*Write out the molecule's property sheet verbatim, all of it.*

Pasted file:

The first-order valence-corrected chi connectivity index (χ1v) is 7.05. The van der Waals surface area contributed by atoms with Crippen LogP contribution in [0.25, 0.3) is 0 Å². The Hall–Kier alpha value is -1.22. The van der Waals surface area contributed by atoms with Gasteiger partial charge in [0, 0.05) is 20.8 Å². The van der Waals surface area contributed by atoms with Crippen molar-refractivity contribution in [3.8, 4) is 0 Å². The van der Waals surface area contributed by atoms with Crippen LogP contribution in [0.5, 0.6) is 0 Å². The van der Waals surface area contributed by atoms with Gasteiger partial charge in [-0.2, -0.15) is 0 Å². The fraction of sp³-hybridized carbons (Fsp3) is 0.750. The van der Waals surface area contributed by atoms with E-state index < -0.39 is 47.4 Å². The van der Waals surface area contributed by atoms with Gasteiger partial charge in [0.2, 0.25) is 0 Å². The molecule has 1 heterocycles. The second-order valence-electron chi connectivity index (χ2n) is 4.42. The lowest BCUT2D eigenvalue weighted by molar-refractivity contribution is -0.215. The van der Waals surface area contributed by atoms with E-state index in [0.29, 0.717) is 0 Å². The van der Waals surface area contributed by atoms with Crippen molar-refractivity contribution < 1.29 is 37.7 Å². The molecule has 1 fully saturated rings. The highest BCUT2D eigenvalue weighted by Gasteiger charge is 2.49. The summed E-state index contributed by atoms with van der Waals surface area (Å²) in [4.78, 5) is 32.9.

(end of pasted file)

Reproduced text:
The first-order valence-corrected chi connectivity index (χ1v) is 7.05. The van der Waals surface area contributed by atoms with Crippen LogP contribution in [0.25, 0.3) is 0 Å². The Hall–Kier alpha value is -1.22. The van der Waals surface area contributed by atoms with Gasteiger partial charge in [0, 0.05) is 20.8 Å². The van der Waals surface area contributed by atoms with Crippen molar-refractivity contribution in [3.8, 4) is 0 Å². The van der Waals surface area contributed by atoms with Crippen LogP contribution in [0.5, 0.6) is 0 Å². The van der Waals surface area contributed by atoms with Gasteiger partial charge in [-0.2, -0.15) is 0 Å². The fraction of sp³-hybridized carbons (Fsp3) is 0.750. The van der Waals surface area contributed by atoms with E-state index < -0.39 is 47.4 Å². The van der Waals surface area contributed by atoms with Gasteiger partial charge in [0.2, 0.25) is 0 Å². The molecule has 1 heterocycles. The second-order valence-electron chi connectivity index (χ2n) is 4.42. The lowest BCUT2D eigenvalue weighted by molar-refractivity contribution is -0.215. The van der Waals surface area contributed by atoms with E-state index in [0.29, 0.717) is 0 Å². The van der Waals surface area contributed by atoms with Crippen molar-refractivity contribution < 1.29 is 37.7 Å². The molecule has 1 fully saturated rings. The highest BCUT2D eigenvalue weighted by Gasteiger charge is 2.49. The summed E-state index contributed by atoms with van der Waals surface area (Å²) in [4.78, 5) is 32.9.